This season always occurs in the early spring which seems slow in coming. We yearn for the warmth and flowers of May. But we must wait a bit longer. Easter encourages us to be patient. If we have faith in Christ crucified yet risen despite the cloudiness surrounding us in weather and circumstances they will not overwhelm us.
St. Mother Teresa of Calcutta once suggested that we be the sunshine of God’s love for others. She wrote, “We wait impatiently for the paradise where God is, but we have it in our power to be in paradise with Him right now: being happy with Him means to love as He loves, to help as He helps, to give as He gives, to serve as He serves.
Christians have been referred to as Easter people. There is much in our world and culture today that make many worry, even despair. That is not the response of Easter people. It is in our power, with Christ’s example and continuing presence in His Church and especially in the Holy Eucharist, to bring light and life into our own lives, and from us light and life to those whose lives touch ours.
Archbishop Oscar Romero will be declared a saint later this year. In 1980 he was gunned down while praying Holy Mass in El Salvador because he protested the injustice inflicted on its people, mostly Catholics, by the then government.
He once said, “How beautiful will be the day when baptized understand that their work, their job is priestly work [though distinct from the ministerial priesthood, Lumen Gentium]. That just as I celebrate Mass at this altar, so each carpenter…at his workbench and each metal worker, each professional, each doctor with a scalpel, a market woman at her stand is performing a priestly office.
“Cab drivers, listen to this message; you are a priest at the wheel, my friend, if you work with honesty, consecrating that taxi of yours to God, bearing a message of peace and love to the passengers who ride with you.”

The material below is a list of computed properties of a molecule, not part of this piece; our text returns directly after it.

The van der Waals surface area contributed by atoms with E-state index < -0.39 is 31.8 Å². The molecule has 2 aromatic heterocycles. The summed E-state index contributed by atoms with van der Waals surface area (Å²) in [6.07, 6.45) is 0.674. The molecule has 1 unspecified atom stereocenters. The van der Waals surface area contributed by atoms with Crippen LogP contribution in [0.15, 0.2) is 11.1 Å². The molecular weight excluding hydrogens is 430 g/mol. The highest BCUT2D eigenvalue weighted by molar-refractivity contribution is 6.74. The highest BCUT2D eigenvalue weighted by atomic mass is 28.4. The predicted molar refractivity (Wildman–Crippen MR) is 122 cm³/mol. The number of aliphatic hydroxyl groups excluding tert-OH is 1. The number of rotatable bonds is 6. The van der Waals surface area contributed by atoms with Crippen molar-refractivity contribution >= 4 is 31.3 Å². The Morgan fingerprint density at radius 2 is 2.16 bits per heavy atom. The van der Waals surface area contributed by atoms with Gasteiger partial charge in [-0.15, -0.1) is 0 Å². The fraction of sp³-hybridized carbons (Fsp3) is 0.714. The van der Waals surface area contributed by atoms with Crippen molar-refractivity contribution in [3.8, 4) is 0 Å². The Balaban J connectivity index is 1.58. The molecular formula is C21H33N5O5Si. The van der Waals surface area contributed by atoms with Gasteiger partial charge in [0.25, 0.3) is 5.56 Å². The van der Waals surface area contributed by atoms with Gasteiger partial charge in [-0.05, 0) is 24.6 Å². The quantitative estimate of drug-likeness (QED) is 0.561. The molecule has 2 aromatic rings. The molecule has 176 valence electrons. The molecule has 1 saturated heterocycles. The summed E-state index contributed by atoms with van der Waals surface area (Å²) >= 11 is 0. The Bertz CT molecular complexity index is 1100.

As the letter to the Ephesians advises, “Be imitators of Christ…and live in love, as Christ loved us and gave Himself up for us, a fragrant offering and sacrifice to God”. (Eph 5:2)
That is a challenging mission but possible with the help of God.
Sometimes though we need to experience an elbow in the side to remind us of the wonderful gift of faith in Jesus Christ, the Light of the world, who died on the cross and rose for our salvation. Praised be Jesus Christ.
Pilgrimage to Poland
Forty years ago this year St. John Paul II was elected by the Cardinals under the guidance of the Holy Spirit as the 263rd Pope. He served for over a quarter century. His leadership, courage, humility and witness influenced my own faith life and millions of others, and continues to do so.
I have decided to lead a pilgrimage to Poland from October 12-20. Not only will we visit sites important to his life, but also those of St. Faustina and St. Maximillian Kolbe among others. I invite you to join me. Additional information is available through the Catholic Community Foundation for Eastern South Dakota.
A blessed Easter season. May the risen Christ empower you to be imitators of Him.